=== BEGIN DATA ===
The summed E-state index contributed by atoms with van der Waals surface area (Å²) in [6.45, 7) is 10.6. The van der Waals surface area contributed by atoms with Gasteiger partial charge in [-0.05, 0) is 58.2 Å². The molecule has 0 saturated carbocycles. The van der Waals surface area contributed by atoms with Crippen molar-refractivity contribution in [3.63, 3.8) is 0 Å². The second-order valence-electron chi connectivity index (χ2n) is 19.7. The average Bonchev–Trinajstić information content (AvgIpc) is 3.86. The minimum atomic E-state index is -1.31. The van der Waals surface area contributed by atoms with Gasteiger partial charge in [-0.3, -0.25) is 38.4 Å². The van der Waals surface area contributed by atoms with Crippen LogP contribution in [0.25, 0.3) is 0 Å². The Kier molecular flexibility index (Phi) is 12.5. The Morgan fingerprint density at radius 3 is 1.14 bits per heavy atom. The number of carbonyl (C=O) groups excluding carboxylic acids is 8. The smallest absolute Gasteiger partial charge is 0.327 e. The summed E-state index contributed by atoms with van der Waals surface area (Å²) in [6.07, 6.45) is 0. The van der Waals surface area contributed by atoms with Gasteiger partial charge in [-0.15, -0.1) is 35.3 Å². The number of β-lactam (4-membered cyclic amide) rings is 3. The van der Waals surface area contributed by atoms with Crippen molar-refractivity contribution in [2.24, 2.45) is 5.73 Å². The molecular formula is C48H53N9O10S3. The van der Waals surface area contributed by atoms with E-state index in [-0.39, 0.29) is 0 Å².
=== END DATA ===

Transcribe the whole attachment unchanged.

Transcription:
The summed E-state index contributed by atoms with van der Waals surface area (Å²) in [6.45, 7) is 10.6. The van der Waals surface area contributed by atoms with Gasteiger partial charge in [-0.05, 0) is 58.2 Å². The molecule has 0 saturated carbocycles. The van der Waals surface area contributed by atoms with Crippen molar-refractivity contribution in [3.63, 3.8) is 0 Å². The second-order valence-electron chi connectivity index (χ2n) is 19.7. The average Bonchev–Trinajstić information content (AvgIpc) is 3.86. The minimum atomic E-state index is -1.31. The van der Waals surface area contributed by atoms with Gasteiger partial charge in [-0.3, -0.25) is 38.4 Å². The van der Waals surface area contributed by atoms with Crippen LogP contribution in [0.25, 0.3) is 0 Å². The Kier molecular flexibility index (Phi) is 12.5. The Morgan fingerprint density at radius 3 is 1.14 bits per heavy atom. The number of carbonyl (C=O) groups excluding carboxylic acids is 8. The smallest absolute Gasteiger partial charge is 0.327 e. The summed E-state index contributed by atoms with van der Waals surface area (Å²) in [6.07, 6.45) is 0. The van der Waals surface area contributed by atoms with Gasteiger partial charge in [-0.15, -0.1) is 35.3 Å². The number of β-lactam (4-membered cyclic amide) rings is 3. The van der Waals surface area contributed by atoms with Crippen molar-refractivity contribution in [2.24, 2.45) is 5.73 Å². The molecular formula is C48H53N9O10S3. The van der Waals surface area contributed by atoms with E-state index in [-0.39, 0.29) is 0 Å².